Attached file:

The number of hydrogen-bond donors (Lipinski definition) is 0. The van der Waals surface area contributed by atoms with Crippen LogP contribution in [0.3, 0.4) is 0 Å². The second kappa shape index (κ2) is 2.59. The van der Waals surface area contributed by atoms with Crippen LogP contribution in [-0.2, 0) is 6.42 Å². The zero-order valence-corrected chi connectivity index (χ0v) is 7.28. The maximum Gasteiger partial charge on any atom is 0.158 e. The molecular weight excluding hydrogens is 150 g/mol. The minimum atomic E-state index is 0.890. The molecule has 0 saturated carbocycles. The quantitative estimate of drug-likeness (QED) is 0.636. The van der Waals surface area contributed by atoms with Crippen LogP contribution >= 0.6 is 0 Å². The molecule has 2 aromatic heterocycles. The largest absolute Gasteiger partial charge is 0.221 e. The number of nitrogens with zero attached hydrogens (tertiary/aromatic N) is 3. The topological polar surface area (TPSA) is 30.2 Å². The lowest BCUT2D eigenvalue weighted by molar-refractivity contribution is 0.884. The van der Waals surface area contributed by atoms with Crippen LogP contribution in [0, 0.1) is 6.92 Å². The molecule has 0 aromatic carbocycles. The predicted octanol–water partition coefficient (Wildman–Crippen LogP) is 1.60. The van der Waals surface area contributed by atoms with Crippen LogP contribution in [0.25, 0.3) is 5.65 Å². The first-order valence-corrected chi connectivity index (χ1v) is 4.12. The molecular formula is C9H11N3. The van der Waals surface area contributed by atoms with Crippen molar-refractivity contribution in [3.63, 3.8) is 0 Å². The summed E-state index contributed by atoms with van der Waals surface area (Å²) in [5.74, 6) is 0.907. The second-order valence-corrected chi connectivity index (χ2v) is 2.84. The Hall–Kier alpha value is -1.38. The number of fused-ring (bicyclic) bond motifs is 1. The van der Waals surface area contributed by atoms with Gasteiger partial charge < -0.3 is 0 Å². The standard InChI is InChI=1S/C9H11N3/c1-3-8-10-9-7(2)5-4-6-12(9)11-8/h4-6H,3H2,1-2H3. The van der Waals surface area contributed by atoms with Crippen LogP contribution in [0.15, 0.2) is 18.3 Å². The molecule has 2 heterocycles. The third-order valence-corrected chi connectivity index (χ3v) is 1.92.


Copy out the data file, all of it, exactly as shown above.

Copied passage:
The number of hydrogen-bond donors (Lipinski definition) is 0. The van der Waals surface area contributed by atoms with Crippen LogP contribution in [0.3, 0.4) is 0 Å². The second kappa shape index (κ2) is 2.59. The van der Waals surface area contributed by atoms with Crippen LogP contribution in [-0.2, 0) is 6.42 Å². The zero-order valence-corrected chi connectivity index (χ0v) is 7.28. The maximum Gasteiger partial charge on any atom is 0.158 e. The molecular weight excluding hydrogens is 150 g/mol. The minimum atomic E-state index is 0.890. The molecule has 0 saturated carbocycles. The quantitative estimate of drug-likeness (QED) is 0.636. The van der Waals surface area contributed by atoms with Crippen LogP contribution >= 0.6 is 0 Å². The molecule has 2 aromatic heterocycles. The largest absolute Gasteiger partial charge is 0.221 e. The number of nitrogens with zero attached hydrogens (tertiary/aromatic N) is 3. The topological polar surface area (TPSA) is 30.2 Å². The lowest BCUT2D eigenvalue weighted by molar-refractivity contribution is 0.884. The van der Waals surface area contributed by atoms with Crippen LogP contribution in [0, 0.1) is 6.92 Å². The molecule has 0 aromatic carbocycles. The predicted octanol–water partition coefficient (Wildman–Crippen LogP) is 1.60. The van der Waals surface area contributed by atoms with Crippen LogP contribution in [0.25, 0.3) is 5.65 Å². The first-order valence-corrected chi connectivity index (χ1v) is 4.12. The molecular formula is C9H11N3. The van der Waals surface area contributed by atoms with Crippen molar-refractivity contribution in [3.63, 3.8) is 0 Å². The summed E-state index contributed by atoms with van der Waals surface area (Å²) in [5.74, 6) is 0.907. The second-order valence-corrected chi connectivity index (χ2v) is 2.84. The Hall–Kier alpha value is -1.38. The number of fused-ring (bicyclic) bond motifs is 1. The van der Waals surface area contributed by atoms with Gasteiger partial charge < -0.3 is 0 Å². The standard InChI is InChI=1S/C9H11N3/c1-3-8-10-9-7(2)5-4-6-12(9)11-8/h4-6H,3H2,1-2H3. The van der Waals surface area contributed by atoms with Crippen LogP contribution in [0.15, 0.2) is 18.3 Å². The molecule has 2 heterocycles. The third-order valence-corrected chi connectivity index (χ3v) is 1.92.